Northwestern University Professor Larry Hedges, a founding father of meta-analysis in education, recently laid plans for the transformation of education systems, in the U.S. and globally, at the Yidan Prize Conference Series: The Americas.
Winner of the 2018 Yidan Prize for Research and co-host of the conference, Hedges announced the creation of the Statistics for Evidence-Based Policy and Practice Center(STEPP Center), founded to shepherd in a new era in education, in which policies and practices are based on scientific evidence instead of “tradition, politics, personal experience and prejudices.”
“The challenge of education in the 21st century is similar to the challenge to improve medicine in the 20th century,” Hedges said, speaking before an international collection of researchers, students, advocates and policymakers gathered at the Kellogg Global Hub.
“In 1890, the average life expectancy for a white male in the U.S. was about 38. By 1990, life expectancy had doubled. This happened because we developed a scientific basis that is used throughout the world for medical care today,” Hedges said. “In medicine, that transformation occurred over the course of a century; the transformation in education can happen much more quickly if we take control of our own evolution.”
Themed “The Future of Evidence and Innovation in Education,” the two-day Yidan Prize conference featured Wendy Kopp, co-founder and CEO of Teach For All and founder of Teach For America, and a diverse array of experts from leading universities, research firms and nonprofit organizations. It also featured the 2018 Yidan Prize Laureates, Hedges and Anant Agarwal, winner of the 2018 Yidan Prize for Education Development and founder and CEO of edX.
The largest education prize in the world, the Yidan Prize includes an award of approximately $3.9 million. Half of this amount is a cash prize, and the other half is designated as a project fund. Hedges will utilize the Yidan Prize to help transform education through the STEPP Center within Northwestern’s Institute for Policy Research (IPR).
The STEPP Center will focus on developing and assessing methods for generating, synthesizing and translating evidence to improve policy and practice. Its first priority will be creating a “science of translation” to bridge the gap between researchers and practitioners.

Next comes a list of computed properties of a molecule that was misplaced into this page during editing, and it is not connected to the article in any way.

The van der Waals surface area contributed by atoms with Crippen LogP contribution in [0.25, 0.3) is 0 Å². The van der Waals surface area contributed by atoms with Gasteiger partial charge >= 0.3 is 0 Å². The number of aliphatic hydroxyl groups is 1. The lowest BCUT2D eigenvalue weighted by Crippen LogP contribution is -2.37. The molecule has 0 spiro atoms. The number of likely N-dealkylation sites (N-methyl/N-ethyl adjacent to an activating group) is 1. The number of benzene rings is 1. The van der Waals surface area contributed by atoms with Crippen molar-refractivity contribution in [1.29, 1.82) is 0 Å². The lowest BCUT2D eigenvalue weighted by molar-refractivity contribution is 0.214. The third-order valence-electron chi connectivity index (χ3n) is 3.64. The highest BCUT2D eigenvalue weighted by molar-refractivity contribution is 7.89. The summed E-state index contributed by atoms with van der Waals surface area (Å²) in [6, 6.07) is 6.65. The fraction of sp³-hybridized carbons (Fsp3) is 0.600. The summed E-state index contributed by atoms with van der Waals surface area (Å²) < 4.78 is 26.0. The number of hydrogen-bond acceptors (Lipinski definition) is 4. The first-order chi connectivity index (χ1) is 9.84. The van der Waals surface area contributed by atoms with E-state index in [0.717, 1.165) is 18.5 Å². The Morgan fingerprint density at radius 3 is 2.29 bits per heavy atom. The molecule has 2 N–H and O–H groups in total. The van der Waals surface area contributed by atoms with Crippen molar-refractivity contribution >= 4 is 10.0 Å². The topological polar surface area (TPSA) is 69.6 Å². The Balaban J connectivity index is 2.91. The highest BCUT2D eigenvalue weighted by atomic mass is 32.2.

“How practitioners think and what they need from us as a community should have downstream implications for how we synthesize and generate evidence,” explained IPR fellow and professor Elizabeth Tipton, who will co-direct the new center with Hedges.
Northwestern President Morton Schapiro, along with Yidan Founder Charles Chen Yidan, offered opening remarks at the conference.
“So many people share the dream of making the world a better place through education, and the vision and commitment of the Yidan Prize is allowing us to take real action,” Schapiro said.
This is the first year Northwestern has hosted a gathering of the Yidan Prize Conference Series, which occurs annually following the presentation of the prize in Hong Kong. The conference travels to multiple continents to highlight the work of the laureates and explore new directions for education research and innovation.
“The Yidan Prize is not only just an award, but also an international platform,” Chen said. “The more I participate in facilitating innovative education, the more I feel the need to create a global platform that encourages the cutting-edge, cross-sector exchange of ideas and collaboration.”
To learn more about Yidan Prize and the Yidan Prize Conference Series, please visit www.yidanprize.org.